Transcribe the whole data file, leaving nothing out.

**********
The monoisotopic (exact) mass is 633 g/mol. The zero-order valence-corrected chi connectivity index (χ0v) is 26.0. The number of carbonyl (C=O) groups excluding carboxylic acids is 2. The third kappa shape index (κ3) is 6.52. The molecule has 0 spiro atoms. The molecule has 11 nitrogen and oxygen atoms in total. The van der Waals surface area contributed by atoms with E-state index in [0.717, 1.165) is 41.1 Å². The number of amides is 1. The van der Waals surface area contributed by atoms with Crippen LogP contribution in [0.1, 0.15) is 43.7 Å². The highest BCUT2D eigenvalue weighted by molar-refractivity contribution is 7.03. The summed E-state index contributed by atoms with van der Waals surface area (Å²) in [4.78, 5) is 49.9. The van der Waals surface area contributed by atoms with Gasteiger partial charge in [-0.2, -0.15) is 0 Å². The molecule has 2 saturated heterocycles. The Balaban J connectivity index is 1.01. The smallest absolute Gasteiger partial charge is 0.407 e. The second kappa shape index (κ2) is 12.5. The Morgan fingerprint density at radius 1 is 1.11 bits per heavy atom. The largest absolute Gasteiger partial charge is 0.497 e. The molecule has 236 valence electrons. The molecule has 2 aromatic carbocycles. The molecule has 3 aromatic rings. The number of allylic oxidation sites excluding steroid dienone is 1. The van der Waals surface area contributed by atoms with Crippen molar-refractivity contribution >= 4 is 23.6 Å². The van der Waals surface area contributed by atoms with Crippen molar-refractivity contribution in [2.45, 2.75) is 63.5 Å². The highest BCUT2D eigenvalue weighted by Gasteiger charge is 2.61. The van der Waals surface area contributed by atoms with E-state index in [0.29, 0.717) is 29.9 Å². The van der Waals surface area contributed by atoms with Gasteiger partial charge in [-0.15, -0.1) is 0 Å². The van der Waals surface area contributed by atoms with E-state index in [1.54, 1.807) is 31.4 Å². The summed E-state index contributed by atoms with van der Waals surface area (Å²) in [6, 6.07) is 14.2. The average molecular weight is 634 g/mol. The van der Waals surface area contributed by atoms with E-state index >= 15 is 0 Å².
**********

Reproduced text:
The monoisotopic (exact) mass is 633 g/mol. The zero-order valence-corrected chi connectivity index (χ0v) is 26.0. The number of carbonyl (C=O) groups excluding carboxylic acids is 2. The third kappa shape index (κ3) is 6.52. The molecule has 0 spiro atoms. The molecule has 11 nitrogen and oxygen atoms in total. The van der Waals surface area contributed by atoms with E-state index in [0.717, 1.165) is 41.1 Å². The number of amides is 1. The van der Waals surface area contributed by atoms with Crippen LogP contribution in [0.1, 0.15) is 43.7 Å². The highest BCUT2D eigenvalue weighted by molar-refractivity contribution is 7.03. The summed E-state index contributed by atoms with van der Waals surface area (Å²) in [4.78, 5) is 49.9. The van der Waals surface area contributed by atoms with Gasteiger partial charge in [-0.2, -0.15) is 0 Å². The molecule has 2 saturated heterocycles. The Balaban J connectivity index is 1.01. The smallest absolute Gasteiger partial charge is 0.407 e. The second kappa shape index (κ2) is 12.5. The Morgan fingerprint density at radius 1 is 1.11 bits per heavy atom. The largest absolute Gasteiger partial charge is 0.497 e. The molecule has 236 valence electrons. The molecule has 2 aromatic carbocycles. The molecule has 3 aromatic rings. The number of allylic oxidation sites excluding steroid dienone is 1. The van der Waals surface area contributed by atoms with Crippen molar-refractivity contribution >= 4 is 23.6 Å². The van der Waals surface area contributed by atoms with Crippen molar-refractivity contribution in [2.45, 2.75) is 63.5 Å². The highest BCUT2D eigenvalue weighted by Gasteiger charge is 2.61. The van der Waals surface area contributed by atoms with E-state index in [0.29, 0.717) is 29.9 Å². The van der Waals surface area contributed by atoms with Gasteiger partial charge in [-0.15, -0.1) is 0 Å². The van der Waals surface area contributed by atoms with E-state index in [1.54, 1.807) is 31.4 Å². The summed E-state index contributed by atoms with van der Waals surface area (Å²) in [6, 6.07) is 14.2. The average molecular weight is 634 g/mol. The van der Waals surface area contributed by atoms with E-state index >= 15 is 0 Å².